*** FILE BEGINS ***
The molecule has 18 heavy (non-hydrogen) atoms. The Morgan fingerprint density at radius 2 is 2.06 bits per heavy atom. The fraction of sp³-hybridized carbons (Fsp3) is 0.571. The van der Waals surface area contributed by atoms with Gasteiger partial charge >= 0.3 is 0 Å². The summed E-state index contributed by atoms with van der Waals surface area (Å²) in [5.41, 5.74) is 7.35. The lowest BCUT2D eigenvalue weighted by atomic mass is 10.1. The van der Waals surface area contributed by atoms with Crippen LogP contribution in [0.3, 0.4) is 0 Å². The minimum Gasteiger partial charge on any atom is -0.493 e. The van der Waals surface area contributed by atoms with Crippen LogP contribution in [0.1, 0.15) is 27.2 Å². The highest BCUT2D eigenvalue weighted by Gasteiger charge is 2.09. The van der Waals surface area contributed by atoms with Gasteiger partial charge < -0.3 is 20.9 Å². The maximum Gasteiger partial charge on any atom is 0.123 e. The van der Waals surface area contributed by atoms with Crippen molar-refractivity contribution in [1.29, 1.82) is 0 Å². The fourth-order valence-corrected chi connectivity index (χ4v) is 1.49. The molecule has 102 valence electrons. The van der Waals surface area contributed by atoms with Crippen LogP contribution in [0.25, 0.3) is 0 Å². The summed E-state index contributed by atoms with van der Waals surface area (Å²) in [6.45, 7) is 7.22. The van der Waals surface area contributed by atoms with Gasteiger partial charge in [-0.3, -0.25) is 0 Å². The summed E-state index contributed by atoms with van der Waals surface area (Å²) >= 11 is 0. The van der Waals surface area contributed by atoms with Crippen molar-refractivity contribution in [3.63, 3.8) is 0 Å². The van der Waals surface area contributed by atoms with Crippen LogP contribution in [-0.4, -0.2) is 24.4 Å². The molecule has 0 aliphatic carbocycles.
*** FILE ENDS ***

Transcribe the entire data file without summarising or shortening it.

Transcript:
The molecule has 18 heavy (non-hydrogen) atoms. The Morgan fingerprint density at radius 2 is 2.06 bits per heavy atom. The fraction of sp³-hybridized carbons (Fsp3) is 0.571. The van der Waals surface area contributed by atoms with Gasteiger partial charge >= 0.3 is 0 Å². The summed E-state index contributed by atoms with van der Waals surface area (Å²) in [5.41, 5.74) is 7.35. The lowest BCUT2D eigenvalue weighted by atomic mass is 10.1. The van der Waals surface area contributed by atoms with Crippen LogP contribution in [0.3, 0.4) is 0 Å². The minimum Gasteiger partial charge on any atom is -0.493 e. The van der Waals surface area contributed by atoms with Crippen LogP contribution in [0.1, 0.15) is 27.2 Å². The highest BCUT2D eigenvalue weighted by Gasteiger charge is 2.09. The van der Waals surface area contributed by atoms with Gasteiger partial charge < -0.3 is 20.9 Å². The maximum Gasteiger partial charge on any atom is 0.123 e. The van der Waals surface area contributed by atoms with Crippen molar-refractivity contribution in [1.29, 1.82) is 0 Å². The fourth-order valence-corrected chi connectivity index (χ4v) is 1.49. The molecule has 102 valence electrons. The van der Waals surface area contributed by atoms with Crippen LogP contribution in [0.25, 0.3) is 0 Å². The summed E-state index contributed by atoms with van der Waals surface area (Å²) in [6.45, 7) is 7.22. The van der Waals surface area contributed by atoms with Gasteiger partial charge in [-0.3, -0.25) is 0 Å². The summed E-state index contributed by atoms with van der Waals surface area (Å²) >= 11 is 0. The van der Waals surface area contributed by atoms with Crippen molar-refractivity contribution in [3.63, 3.8) is 0 Å². The van der Waals surface area contributed by atoms with Crippen LogP contribution in [-0.4, -0.2) is 24.4 Å². The molecule has 0 aliphatic carbocycles.